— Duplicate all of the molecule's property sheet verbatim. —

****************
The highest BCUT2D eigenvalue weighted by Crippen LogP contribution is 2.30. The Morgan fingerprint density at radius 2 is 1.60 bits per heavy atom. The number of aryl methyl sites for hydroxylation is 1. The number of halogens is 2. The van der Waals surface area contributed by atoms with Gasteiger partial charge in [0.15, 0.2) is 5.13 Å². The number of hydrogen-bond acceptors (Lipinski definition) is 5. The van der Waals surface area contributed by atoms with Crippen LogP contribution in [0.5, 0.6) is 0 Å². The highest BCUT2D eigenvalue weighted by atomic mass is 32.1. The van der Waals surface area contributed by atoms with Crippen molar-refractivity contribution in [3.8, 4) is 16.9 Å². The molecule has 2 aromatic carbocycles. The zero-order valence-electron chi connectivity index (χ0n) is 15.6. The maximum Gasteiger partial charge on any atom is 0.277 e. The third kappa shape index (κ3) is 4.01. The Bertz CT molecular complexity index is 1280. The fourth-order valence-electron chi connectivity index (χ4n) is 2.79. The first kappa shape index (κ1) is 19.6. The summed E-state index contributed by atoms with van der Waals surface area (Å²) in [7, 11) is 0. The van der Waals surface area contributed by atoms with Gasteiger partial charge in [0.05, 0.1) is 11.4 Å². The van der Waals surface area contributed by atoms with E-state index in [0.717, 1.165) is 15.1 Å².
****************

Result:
The highest BCUT2D eigenvalue weighted by Crippen LogP contribution is 2.30. The Morgan fingerprint density at radius 2 is 1.60 bits per heavy atom. The number of aryl methyl sites for hydroxylation is 1. The number of halogens is 2. The van der Waals surface area contributed by atoms with Gasteiger partial charge in [0.15, 0.2) is 5.13 Å². The number of hydrogen-bond acceptors (Lipinski definition) is 5. The van der Waals surface area contributed by atoms with Crippen LogP contribution in [0.5, 0.6) is 0 Å². The highest BCUT2D eigenvalue weighted by atomic mass is 32.1. The van der Waals surface area contributed by atoms with Crippen molar-refractivity contribution in [3.8, 4) is 16.9 Å². The molecule has 2 aromatic carbocycles. The zero-order valence-electron chi connectivity index (χ0n) is 15.6. The maximum Gasteiger partial charge on any atom is 0.277 e. The third kappa shape index (κ3) is 4.01. The Bertz CT molecular complexity index is 1280. The fourth-order valence-electron chi connectivity index (χ4n) is 2.79. The first kappa shape index (κ1) is 19.6. The summed E-state index contributed by atoms with van der Waals surface area (Å²) in [7, 11) is 0. The van der Waals surface area contributed by atoms with Gasteiger partial charge in [0.05, 0.1) is 11.4 Å². The van der Waals surface area contributed by atoms with E-state index in [0.717, 1.165) is 15.1 Å².